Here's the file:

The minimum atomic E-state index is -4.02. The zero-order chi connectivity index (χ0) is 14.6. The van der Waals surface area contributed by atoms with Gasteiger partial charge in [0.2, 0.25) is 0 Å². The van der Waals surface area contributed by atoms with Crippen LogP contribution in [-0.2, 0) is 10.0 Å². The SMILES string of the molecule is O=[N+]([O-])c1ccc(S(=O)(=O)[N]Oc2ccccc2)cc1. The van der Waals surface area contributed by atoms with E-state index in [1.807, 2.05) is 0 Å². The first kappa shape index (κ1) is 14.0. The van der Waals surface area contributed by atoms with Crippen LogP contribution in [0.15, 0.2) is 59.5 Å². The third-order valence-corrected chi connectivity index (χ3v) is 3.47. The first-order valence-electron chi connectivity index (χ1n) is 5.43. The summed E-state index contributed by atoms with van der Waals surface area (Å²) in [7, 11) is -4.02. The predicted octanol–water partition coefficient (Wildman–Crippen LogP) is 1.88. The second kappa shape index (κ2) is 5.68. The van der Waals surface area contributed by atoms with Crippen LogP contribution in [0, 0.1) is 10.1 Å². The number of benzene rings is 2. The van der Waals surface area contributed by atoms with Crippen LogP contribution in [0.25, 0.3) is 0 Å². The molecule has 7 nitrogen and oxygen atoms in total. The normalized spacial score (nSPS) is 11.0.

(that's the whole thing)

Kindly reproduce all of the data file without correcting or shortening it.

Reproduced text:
The minimum atomic E-state index is -4.02. The zero-order chi connectivity index (χ0) is 14.6. The van der Waals surface area contributed by atoms with Gasteiger partial charge in [0.2, 0.25) is 0 Å². The van der Waals surface area contributed by atoms with Crippen LogP contribution in [-0.2, 0) is 10.0 Å². The SMILES string of the molecule is O=[N+]([O-])c1ccc(S(=O)(=O)[N]Oc2ccccc2)cc1. The van der Waals surface area contributed by atoms with E-state index in [1.807, 2.05) is 0 Å². The first kappa shape index (κ1) is 14.0. The van der Waals surface area contributed by atoms with Crippen LogP contribution in [0.15, 0.2) is 59.5 Å². The third-order valence-corrected chi connectivity index (χ3v) is 3.47. The first-order valence-electron chi connectivity index (χ1n) is 5.43. The summed E-state index contributed by atoms with van der Waals surface area (Å²) in [7, 11) is -4.02. The predicted octanol–water partition coefficient (Wildman–Crippen LogP) is 1.88. The second kappa shape index (κ2) is 5.68. The van der Waals surface area contributed by atoms with Crippen LogP contribution in [0, 0.1) is 10.1 Å². The number of benzene rings is 2. The van der Waals surface area contributed by atoms with Crippen LogP contribution in [0.25, 0.3) is 0 Å². The molecule has 7 nitrogen and oxygen atoms in total. The normalized spacial score (nSPS) is 11.0.